April 5, 2021

Where’s My 2020 Federal Income Tax Refund?

Hold On! The IRS is Taking Steps to Prove Taxpayer Identity

By Frank Suponcic, Partner, Valuation, Forensic and Litigation Advisory Services

Where’s My 2020 Federal Income Tax Refund? Investigations, Forensic Accounting & Integrity Services

Maybe your 2020 federal income tax refund hasn’t arrived yet. You’re concerned. In your mailbox is an official looking letter from the IRS. How do you know that that IRS letter is not yet another phishing attempt to lure you to divulge your personal identifying information necessary to further any identity theft crime?

Not every taxpayer receiving a federal income tax refund will have a problem. However, it is possible that, for whatever reason, your 2020 tax return is deemed to be “suspicious” by the IRS.

Federal income tax refund fraud has skyrocketed over the past few years, and the IRS is taking additional measures to mitigate the payment of fraudulent tax refunds before it sends out some 2020 refund checks. The tool is a 5071-C letter. The 5071-C letter is not new. But it is proving valuable as a part of the agency’s ongoing anti-fraud initiative to reduce escalating income tax refund fraud.

The letter will direct you to contact the IRS one of two ways. First, you can try www.idverify.irs.gov and answer questions online, or you can call 1-800-830-5084 between 7am and 7pm, where an IRS employee will ask you questions from your tax filings in 2020 and any of the prior three years.

If you receive a 5071-C letter and you did not file a 2020 federal income tax return, you need to contact the IRS (at the same number and website provided) immediately, as someone HAS used your personal information to file a fraudulent income tax return. In that case, you have more (and immediate) work to do to mitigate any personal losses and inconveniences.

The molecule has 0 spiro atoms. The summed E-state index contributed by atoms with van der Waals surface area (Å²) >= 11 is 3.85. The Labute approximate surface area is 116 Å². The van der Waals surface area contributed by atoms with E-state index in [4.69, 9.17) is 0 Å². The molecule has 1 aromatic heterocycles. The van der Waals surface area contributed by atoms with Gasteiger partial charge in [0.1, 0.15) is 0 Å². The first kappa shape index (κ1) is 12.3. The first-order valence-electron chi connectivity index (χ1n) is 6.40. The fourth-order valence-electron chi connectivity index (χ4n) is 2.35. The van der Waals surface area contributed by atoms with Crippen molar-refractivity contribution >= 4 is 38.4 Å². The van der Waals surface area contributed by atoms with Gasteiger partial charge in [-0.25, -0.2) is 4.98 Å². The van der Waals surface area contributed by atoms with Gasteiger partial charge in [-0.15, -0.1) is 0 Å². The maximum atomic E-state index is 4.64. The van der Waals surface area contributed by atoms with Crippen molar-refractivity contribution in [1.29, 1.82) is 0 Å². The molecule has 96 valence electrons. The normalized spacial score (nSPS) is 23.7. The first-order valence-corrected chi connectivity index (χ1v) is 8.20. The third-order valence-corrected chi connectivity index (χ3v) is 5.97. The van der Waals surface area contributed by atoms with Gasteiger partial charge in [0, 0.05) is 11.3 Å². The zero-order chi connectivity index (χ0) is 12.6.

The IRS will ask you specific income tax return-related questions based on returns in their system. As a result, you will want to be prepared and have in front of you: 1) the 5071-C letter, 2) your 2020 federal income tax return, if filed subsequently to receiving the 5071-C letter, 3) one additional income tax return from the last three years, and 4) all supporting documents related to the income tax returns in front of you, such as W-2s and 1099s.

Failing to respond will further delay your 2020 federal income tax refund. In the worst case, you’ll receive a follow up letter from the IRS asking you to bring all of the necessary records to your local IRS office and show them to an IRS representative in person. Once the IRS has validated your identity, it will process your 2020 refund, which may take up to nine weeks to receive.

From the date of the 5071-C letter, you have 20 days to respond to the IRS Taxpayer Protection Hotline and verify your identity. Failing to timely respond will not void your refund; it’ll just delay your refund further.

Will fraudsters attempt to use the format and layout of the IRS’s 5071-C letter and divert recipients to a fraudulent phone number or website address? Of course. It’s probably happening already. Identity thieves can be convincingly creative. The intention is to dupe you. And many times they are ahead of the game when it comes to compromising your identity.

When in doubt, call the IRS directly at 1-800-830-5084 or access the website www.idverify.irs.gov to verify that you have been sent a legitimate 5071-C letter.

It’s critical to note: the IRS will never send a 5071-C letter by text or email. The IRS will also not initiate an inquiry by phone.